Blair's NHS will adopt the best of the old and the new

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The Independent Online
Tony Blair yesterday launched Labour's plans for the NHS with a promise to keep what is good from the Government's reforms and remove what is bad.

"We are not reversing all the Conservative reforms," he declared when launching Renewing the NHS, a document which none the less promises an end to GP fundholding as it currently exists and the NHS internal market.

Labour will "discourage the signing" of long-term contracts for the private sector to run entire hospitals for the NHS. It will also review private practice in the NHS both to ensure the service is "adequately recompensed" for use of facilities and to judge its impact on waiting times. But Mr Blair said "we want to raise the standards of the health service - not get sucked into the old pay beds issue".

Virginia Bottomley, the Secretary of State for Health, attacked the plans as "a big botch" claiming that Labour, in spite of its rhetoric, was turning back the clock and "wrecking the reforms".

Mr Blair replied that in place of the inflexibility of the old NHS and "the market chaos of the Tory NHS", Labour offered "a sensible third way for the future".

Labour will replace the annual contracts of the market with longer-term rolling "comprehensive health agreements" in which health authorities will commission care from separately managed NHS hospitals and units. Mrs Bottomley has recently said that she wanted to see longer-term contracts and Labour said work that the NHS Executive is already doing to simplify purchasing by using "health resource groups" will be adopted.

Trusts will retain their separate boards - but they will be reformulated to include patients, health professionals and local representatives, all appointed in line with the Nolan recommendations. Trusts will be redesignated as Local Health Services, but they may retain their names. They will, however, cease to control their own assets and their absolute right to set their own pay rates looks set to go. Instead Labour will offer "local flexibility" on pay within a national framework.

Health authorities will commission care for their populations, advised by GPs, in a move that Mr Blair said would retain what is currently called the "purchaser-provider split" but without the detailed transactions that have wasted "millions of pounds" on bureaucracy. Authorities will retain the right to choose which local services they use "to suit patient needs".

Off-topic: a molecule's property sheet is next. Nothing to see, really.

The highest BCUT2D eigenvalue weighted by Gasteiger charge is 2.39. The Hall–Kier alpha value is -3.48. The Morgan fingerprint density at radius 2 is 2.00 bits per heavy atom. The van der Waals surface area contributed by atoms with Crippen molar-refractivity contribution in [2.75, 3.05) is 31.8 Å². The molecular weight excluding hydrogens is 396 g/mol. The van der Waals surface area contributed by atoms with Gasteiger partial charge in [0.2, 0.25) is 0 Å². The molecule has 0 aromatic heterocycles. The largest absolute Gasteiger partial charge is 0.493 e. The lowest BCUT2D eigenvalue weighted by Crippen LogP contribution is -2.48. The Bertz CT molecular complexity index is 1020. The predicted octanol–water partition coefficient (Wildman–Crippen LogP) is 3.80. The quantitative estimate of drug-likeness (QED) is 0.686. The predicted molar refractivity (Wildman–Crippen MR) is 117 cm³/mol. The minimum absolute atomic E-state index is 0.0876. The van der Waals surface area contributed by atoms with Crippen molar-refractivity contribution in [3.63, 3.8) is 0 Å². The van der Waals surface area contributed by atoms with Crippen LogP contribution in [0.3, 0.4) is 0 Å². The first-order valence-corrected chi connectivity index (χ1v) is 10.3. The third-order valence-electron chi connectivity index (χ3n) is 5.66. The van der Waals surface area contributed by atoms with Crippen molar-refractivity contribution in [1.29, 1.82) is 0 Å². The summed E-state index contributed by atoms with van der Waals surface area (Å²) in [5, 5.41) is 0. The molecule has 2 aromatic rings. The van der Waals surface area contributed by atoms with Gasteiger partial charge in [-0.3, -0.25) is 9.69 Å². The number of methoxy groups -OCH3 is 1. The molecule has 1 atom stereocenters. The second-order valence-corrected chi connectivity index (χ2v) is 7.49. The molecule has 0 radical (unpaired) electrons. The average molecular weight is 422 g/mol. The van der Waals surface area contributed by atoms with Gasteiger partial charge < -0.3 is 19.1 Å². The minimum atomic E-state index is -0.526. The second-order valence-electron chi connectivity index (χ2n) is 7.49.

The Labour document states: "We believe there should be a separation in the planning and delivery of health care. We want health authorities to commission care, but we do not want them to run hospitals on a day- to-day basis." Indeed health authorities will have "neither the capacity or ability to do that". The chief executives of trusts will be held accountable for keeping within budget, and hospitals will be allowed to keep "a proportion" - not all, as at present - of any savings they make. That, Labour says, will provide an incentive to be efficient while allowing gains to be shared more widely by the health authority.

The document implies GP fundholding will be phased out. But Margaret Beckett, Labour's health spokeswoman, promised to consult GPs "to thrash out a realistic timetable" and the document contains no absolute commitment to abolish it.

In its place, Labour will promote GP commissioning, where family doctors work with health authorities to commission care - allowing a wide range of different models along lines already adopted in Nottingham, Blackpool and East Dorset.

In Nottingham, a group of 200 GPs caring for nearly 400,000 patients works through an elected forum with the local health authority to buy care for their patients. They claim many of the advantages of fundholding. Physiotherapy is available in the all the practices, out-patient waiting times have been cut and the local trusts' services for ophthalmology, ear, nose and throat and orthopaedic surgery improved as the commission has made changes that the GPs have sought.

The document says it is "essential" that GPs retain some influence over hospitals and Labour is keen to see the use of "shadow budgets" evaluated with individual accounts held by the health authority for each practice so that GPs can continue to switch spending between drugs and other treatments.



Other points:

Royal Commission on funding of long term care

Tax relief on private medical insurance premiums for elderly to be abolished - saving Treasury pounds 95m in reliefs

Ban on tobacco advertising

Minister for Public Health with special unit to ensure health implications are taken into account for all government policies

Annual health impact statement from every Government department

New Health of the Nation targets, including asthma

New waiting time standards with shorter waits for more serious conditions

Stronger rights for Community Health Councils